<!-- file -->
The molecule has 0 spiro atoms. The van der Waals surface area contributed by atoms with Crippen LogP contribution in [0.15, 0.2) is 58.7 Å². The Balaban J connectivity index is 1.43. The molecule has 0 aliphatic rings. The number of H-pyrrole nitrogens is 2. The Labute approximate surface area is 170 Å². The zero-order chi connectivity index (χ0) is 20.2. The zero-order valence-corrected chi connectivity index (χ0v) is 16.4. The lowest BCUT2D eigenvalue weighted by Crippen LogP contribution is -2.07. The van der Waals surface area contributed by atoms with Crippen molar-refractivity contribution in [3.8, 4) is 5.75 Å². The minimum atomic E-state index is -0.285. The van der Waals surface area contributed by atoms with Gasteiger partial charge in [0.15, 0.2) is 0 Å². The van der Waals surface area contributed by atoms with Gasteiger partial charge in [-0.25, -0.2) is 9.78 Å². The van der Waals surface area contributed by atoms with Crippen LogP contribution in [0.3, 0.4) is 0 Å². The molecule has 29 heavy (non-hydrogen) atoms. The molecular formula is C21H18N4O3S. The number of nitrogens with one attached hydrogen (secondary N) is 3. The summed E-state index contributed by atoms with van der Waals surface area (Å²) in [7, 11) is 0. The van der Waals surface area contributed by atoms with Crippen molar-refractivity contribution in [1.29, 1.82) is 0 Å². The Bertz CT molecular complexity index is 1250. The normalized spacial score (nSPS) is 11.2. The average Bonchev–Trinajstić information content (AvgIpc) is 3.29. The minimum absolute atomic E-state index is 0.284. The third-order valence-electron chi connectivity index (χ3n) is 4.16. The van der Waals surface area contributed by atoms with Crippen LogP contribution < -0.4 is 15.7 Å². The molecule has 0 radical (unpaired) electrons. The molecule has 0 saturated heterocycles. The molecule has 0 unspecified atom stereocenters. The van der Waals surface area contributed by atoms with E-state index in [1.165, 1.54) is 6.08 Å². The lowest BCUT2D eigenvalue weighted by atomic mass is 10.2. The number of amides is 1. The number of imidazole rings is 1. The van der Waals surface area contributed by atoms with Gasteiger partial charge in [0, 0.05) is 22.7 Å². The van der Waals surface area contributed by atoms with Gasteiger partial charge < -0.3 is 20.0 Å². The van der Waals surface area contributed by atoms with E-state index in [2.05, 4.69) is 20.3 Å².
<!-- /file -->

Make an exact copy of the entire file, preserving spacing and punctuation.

The molecule has 0 spiro atoms. The van der Waals surface area contributed by atoms with Crippen LogP contribution in [0.15, 0.2) is 58.7 Å². The Balaban J connectivity index is 1.43. The molecule has 0 aliphatic rings. The number of H-pyrrole nitrogens is 2. The Labute approximate surface area is 170 Å². The zero-order chi connectivity index (χ0) is 20.2. The zero-order valence-corrected chi connectivity index (χ0v) is 16.4. The lowest BCUT2D eigenvalue weighted by Crippen LogP contribution is -2.07. The van der Waals surface area contributed by atoms with Crippen molar-refractivity contribution in [3.8, 4) is 5.75 Å². The minimum atomic E-state index is -0.285. The van der Waals surface area contributed by atoms with Gasteiger partial charge in [0.15, 0.2) is 0 Å². The van der Waals surface area contributed by atoms with Gasteiger partial charge in [-0.25, -0.2) is 9.78 Å². The van der Waals surface area contributed by atoms with Crippen LogP contribution in [0.3, 0.4) is 0 Å². The molecule has 29 heavy (non-hydrogen) atoms. The molecular formula is C21H18N4O3S. The number of nitrogens with one attached hydrogen (secondary N) is 3. The summed E-state index contributed by atoms with van der Waals surface area (Å²) in [7, 11) is 0. The van der Waals surface area contributed by atoms with Crippen molar-refractivity contribution in [1.29, 1.82) is 0 Å². The Bertz CT molecular complexity index is 1250. The normalized spacial score (nSPS) is 11.2. The average Bonchev–Trinajstić information content (AvgIpc) is 3.29. The minimum absolute atomic E-state index is 0.284. The third-order valence-electron chi connectivity index (χ3n) is 4.16. The van der Waals surface area contributed by atoms with Crippen LogP contribution < -0.4 is 15.7 Å². The molecule has 0 radical (unpaired) electrons. The molecule has 0 saturated heterocycles. The molecule has 0 unspecified atom stereocenters. The van der Waals surface area contributed by atoms with E-state index in [1.165, 1.54) is 6.08 Å². The lowest BCUT2D eigenvalue weighted by atomic mass is 10.2. The number of amides is 1. The number of imidazole rings is 1. The van der Waals surface area contributed by atoms with Gasteiger partial charge in [0, 0.05) is 22.7 Å². The van der Waals surface area contributed by atoms with Gasteiger partial charge < -0.3 is 20.0 Å². The van der Waals surface area contributed by atoms with E-state index in [2.05, 4.69) is 20.3 Å².